by Anne Giardini

National Post columnist Anne Giardini clearly has talent, as demonstrated in the many passages in her first novel that evoke places and states of mind through a deft, though occasionally simile-heavy, use of descriptive prose. The problem here is a plot that is as cumbersome as it is improbable, a pitfall one suspects the publisher is trying to sidestep by dubbing the novel “comic” on the dustjacket. But while “lighthearted” and “bittersweet” might well describe the book’s overall tone, it most certainly is not knee-slappingly funny.

Anne Giardini_The Sad Truth About HappinessThe novel is set in contemporary Vancouver; its protagonist is Maggie, an easygoing mammogram technician in her early thirties who is between relationships and taking on a new roommate, Rebecca. Rebecca writes questionnaires for various magazines on a broad range of subjects. One night over dinner she boasts to Maggie that her latest quiz can predict someone’s death to the very day. Intrigued, Maggie takes the test, but is horrified to discover she will die shortly before Christmas that same year. Equally surprised, Rebecca reviews Maggie’s answers and concludes that the key to Maggie’s imminent demise is the fact that she cannot claim to be happy.

Obsessed with this disquieting result, Maggie starts to lose sleep while asking herself what is preventing her from attaining happiness. Her increased introspection has some unexpected results. She finds herself suddenly courted by three different men, none entirely to her satisfaction. But her fortunes take an even more abrupt twist when one of her two churlish sisters, Lucy, cynically announces she will marry an old acquaintance while pregnant with the child of an Italian lover who refuses to leave his wife. Lucy goes into labour early, before the marriage can take place. Meanwhile, Lucy’s lover, Gian Luigi, discovering she is about to have his child, jets over to Canada to announce that he has obtained custody rights to her newborn child.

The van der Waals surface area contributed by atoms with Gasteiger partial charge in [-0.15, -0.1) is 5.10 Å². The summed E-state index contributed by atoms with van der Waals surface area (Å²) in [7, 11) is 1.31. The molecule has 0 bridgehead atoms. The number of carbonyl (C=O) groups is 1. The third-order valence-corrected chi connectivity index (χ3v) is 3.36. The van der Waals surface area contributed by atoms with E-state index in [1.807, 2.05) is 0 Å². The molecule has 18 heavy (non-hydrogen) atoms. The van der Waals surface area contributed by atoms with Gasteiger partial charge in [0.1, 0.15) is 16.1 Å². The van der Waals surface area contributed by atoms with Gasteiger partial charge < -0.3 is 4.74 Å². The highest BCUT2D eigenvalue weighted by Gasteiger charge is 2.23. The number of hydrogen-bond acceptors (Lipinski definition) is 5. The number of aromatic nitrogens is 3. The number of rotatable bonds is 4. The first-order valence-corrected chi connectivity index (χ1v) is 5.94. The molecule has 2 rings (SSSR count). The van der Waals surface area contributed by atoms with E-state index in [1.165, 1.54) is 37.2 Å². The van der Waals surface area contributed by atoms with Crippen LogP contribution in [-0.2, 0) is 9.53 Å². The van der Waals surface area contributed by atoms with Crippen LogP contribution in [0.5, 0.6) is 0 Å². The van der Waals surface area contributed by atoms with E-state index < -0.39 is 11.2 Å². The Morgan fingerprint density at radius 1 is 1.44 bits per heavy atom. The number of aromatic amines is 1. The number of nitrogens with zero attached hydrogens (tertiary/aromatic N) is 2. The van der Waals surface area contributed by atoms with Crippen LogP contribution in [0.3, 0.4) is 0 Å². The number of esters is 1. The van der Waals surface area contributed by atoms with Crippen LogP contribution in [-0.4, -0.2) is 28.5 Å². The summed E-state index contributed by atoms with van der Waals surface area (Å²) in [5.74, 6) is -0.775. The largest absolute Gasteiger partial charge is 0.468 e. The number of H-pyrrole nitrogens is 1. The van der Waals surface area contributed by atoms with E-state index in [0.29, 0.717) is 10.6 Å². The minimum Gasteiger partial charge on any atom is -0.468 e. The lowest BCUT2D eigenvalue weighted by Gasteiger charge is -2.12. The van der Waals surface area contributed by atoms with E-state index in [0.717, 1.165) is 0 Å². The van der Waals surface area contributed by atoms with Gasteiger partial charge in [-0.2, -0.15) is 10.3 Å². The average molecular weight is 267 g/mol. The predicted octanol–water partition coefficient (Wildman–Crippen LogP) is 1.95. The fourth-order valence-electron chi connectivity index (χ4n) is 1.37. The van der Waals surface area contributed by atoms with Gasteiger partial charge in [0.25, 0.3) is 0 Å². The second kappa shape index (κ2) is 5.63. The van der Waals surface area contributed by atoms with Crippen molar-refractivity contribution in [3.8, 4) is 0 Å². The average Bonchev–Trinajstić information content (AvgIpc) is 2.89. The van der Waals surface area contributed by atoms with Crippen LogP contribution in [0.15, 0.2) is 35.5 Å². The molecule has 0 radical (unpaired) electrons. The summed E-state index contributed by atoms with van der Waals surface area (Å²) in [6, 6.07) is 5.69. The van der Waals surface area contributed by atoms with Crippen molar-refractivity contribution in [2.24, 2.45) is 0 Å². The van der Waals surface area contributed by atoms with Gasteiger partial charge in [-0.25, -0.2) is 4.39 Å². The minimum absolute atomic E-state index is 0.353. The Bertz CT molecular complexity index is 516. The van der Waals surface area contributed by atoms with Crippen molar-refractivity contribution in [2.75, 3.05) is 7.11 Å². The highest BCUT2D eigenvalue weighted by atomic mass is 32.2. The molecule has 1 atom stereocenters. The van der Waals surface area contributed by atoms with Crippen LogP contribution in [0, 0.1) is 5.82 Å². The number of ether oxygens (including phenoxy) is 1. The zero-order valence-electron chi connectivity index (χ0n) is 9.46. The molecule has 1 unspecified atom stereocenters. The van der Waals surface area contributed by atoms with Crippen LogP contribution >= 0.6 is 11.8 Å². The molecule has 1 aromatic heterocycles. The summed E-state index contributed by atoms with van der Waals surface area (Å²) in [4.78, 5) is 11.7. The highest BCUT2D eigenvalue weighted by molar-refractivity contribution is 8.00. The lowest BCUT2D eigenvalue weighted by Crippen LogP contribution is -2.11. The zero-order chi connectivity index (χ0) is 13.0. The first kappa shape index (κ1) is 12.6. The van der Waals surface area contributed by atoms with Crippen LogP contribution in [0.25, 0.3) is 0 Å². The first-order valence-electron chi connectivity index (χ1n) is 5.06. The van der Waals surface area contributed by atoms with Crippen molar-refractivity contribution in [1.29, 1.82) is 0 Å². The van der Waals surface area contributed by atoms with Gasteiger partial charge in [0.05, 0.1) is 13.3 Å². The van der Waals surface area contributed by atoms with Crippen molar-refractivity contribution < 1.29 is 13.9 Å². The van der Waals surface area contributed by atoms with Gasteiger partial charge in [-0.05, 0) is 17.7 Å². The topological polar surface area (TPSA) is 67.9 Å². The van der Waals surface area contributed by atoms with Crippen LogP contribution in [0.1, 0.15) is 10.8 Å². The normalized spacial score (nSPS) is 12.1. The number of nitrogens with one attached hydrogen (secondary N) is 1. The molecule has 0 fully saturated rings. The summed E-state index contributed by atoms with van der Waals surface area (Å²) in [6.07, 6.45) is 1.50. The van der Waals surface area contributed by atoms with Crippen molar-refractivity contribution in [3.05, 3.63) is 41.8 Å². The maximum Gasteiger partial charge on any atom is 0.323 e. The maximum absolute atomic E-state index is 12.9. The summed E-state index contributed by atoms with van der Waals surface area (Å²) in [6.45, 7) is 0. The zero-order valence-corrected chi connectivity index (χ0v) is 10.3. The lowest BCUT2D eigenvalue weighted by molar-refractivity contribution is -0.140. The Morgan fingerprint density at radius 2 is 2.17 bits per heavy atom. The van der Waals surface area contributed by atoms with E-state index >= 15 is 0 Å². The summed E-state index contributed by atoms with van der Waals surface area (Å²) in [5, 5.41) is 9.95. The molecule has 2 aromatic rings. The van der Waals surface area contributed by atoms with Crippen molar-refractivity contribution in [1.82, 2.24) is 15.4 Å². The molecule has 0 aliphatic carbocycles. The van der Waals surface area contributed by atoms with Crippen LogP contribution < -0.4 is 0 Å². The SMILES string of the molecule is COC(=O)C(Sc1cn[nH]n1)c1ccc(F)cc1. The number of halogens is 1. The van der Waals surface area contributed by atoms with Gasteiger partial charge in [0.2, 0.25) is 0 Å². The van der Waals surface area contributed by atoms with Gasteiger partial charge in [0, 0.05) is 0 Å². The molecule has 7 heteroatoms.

Maggie decides she must act immediately and steals the baby, leaving it temporarily in the care of a street person she has met only once. Later she, Rebecca, and the baby board a plane bound for Montreal, ending up in a small town where they hide out with a kindly coterie of maternal French Canadian women, one of whom acts as the baby’s wet nurse.

During this time Maggie never contacts her sister or family, assuming they will figure out that she is trying to protect the baby from being taken away to Italy. Before their return, Maggie and Rebecca hear on the news that their apartment has also burned down. Various other permutations to this frantic, absurd plot follow after Maggie returns to Vancouver with the child on Christmas Eve, having not died as Rebecca’s quiz predicted (a fact never commented on).

Giardini does not write with enough flourish or irony for readers to take this incredibly farfetched story as allegory or fantasy, two of the genres in which such events could be believable. Indeed, the first half of the novel seems a different book from the second, turning as it does from the tale of a woman questioning the path her life is taking to a wacky international caper. While there are many glimmers of potential here, the occasional poignancy Giardini achieves is lost in the tumult of this overwrought work.

—Emily Donaldson